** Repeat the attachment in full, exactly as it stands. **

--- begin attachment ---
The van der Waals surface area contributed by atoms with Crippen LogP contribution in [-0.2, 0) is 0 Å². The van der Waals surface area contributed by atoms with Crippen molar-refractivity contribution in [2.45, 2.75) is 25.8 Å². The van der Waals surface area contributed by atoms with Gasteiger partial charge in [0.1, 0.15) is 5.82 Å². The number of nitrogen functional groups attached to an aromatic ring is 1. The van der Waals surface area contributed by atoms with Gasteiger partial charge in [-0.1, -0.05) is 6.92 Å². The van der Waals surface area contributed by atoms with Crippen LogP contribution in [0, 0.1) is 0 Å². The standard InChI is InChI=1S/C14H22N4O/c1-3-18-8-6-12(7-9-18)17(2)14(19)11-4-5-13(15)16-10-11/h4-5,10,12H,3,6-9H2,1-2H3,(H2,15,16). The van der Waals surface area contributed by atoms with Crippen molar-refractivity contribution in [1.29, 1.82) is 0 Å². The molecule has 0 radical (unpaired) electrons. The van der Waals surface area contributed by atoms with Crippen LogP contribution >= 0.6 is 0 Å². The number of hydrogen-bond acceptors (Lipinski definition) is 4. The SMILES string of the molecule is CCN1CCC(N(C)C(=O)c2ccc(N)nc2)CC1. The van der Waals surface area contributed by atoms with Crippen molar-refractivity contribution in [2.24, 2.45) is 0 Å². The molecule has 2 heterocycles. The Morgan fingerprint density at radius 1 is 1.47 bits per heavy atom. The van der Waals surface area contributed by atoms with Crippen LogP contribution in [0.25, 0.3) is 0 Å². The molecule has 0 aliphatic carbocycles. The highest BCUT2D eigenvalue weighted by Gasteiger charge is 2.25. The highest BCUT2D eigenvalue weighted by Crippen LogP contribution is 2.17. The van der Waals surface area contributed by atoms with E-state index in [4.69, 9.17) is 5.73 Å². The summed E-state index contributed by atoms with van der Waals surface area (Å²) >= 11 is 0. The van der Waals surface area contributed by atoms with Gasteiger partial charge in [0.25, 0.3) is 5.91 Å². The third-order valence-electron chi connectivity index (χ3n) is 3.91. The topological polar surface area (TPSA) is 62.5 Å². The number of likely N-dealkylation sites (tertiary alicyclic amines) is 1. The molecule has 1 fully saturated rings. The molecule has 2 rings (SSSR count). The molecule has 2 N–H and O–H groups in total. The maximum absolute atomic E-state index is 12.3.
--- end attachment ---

The van der Waals surface area contributed by atoms with Crippen LogP contribution in [-0.2, 0) is 0 Å². The van der Waals surface area contributed by atoms with Crippen molar-refractivity contribution in [2.45, 2.75) is 25.8 Å². The van der Waals surface area contributed by atoms with Gasteiger partial charge in [0.1, 0.15) is 5.82 Å². The number of nitrogen functional groups attached to an aromatic ring is 1. The van der Waals surface area contributed by atoms with Gasteiger partial charge in [-0.1, -0.05) is 6.92 Å². The van der Waals surface area contributed by atoms with Crippen LogP contribution in [0, 0.1) is 0 Å². The standard InChI is InChI=1S/C14H22N4O/c1-3-18-8-6-12(7-9-18)17(2)14(19)11-4-5-13(15)16-10-11/h4-5,10,12H,3,6-9H2,1-2H3,(H2,15,16). The van der Waals surface area contributed by atoms with Crippen molar-refractivity contribution in [1.29, 1.82) is 0 Å². The molecule has 0 radical (unpaired) electrons. The van der Waals surface area contributed by atoms with Crippen LogP contribution >= 0.6 is 0 Å². The number of hydrogen-bond acceptors (Lipinski definition) is 4. The SMILES string of the molecule is CCN1CCC(N(C)C(=O)c2ccc(N)nc2)CC1. The van der Waals surface area contributed by atoms with Crippen molar-refractivity contribution in [2.24, 2.45) is 0 Å². The molecule has 2 heterocycles. The Morgan fingerprint density at radius 1 is 1.47 bits per heavy atom. The van der Waals surface area contributed by atoms with Crippen LogP contribution in [0.25, 0.3) is 0 Å². The molecule has 0 aliphatic carbocycles. The highest BCUT2D eigenvalue weighted by Gasteiger charge is 2.25. The highest BCUT2D eigenvalue weighted by Crippen LogP contribution is 2.17. The van der Waals surface area contributed by atoms with E-state index in [4.69, 9.17) is 5.73 Å². The summed E-state index contributed by atoms with van der Waals surface area (Å²) >= 11 is 0. The van der Waals surface area contributed by atoms with Gasteiger partial charge in [0.25, 0.3) is 5.91 Å². The third-order valence-electron chi connectivity index (χ3n) is 3.91. The topological polar surface area (TPSA) is 62.5 Å². The number of likely N-dealkylation sites (tertiary alicyclic amines) is 1. The molecule has 1 fully saturated rings. The molecule has 2 rings (SSSR count). The molecule has 2 N–H and O–H groups in total. The maximum absolute atomic E-state index is 12.3.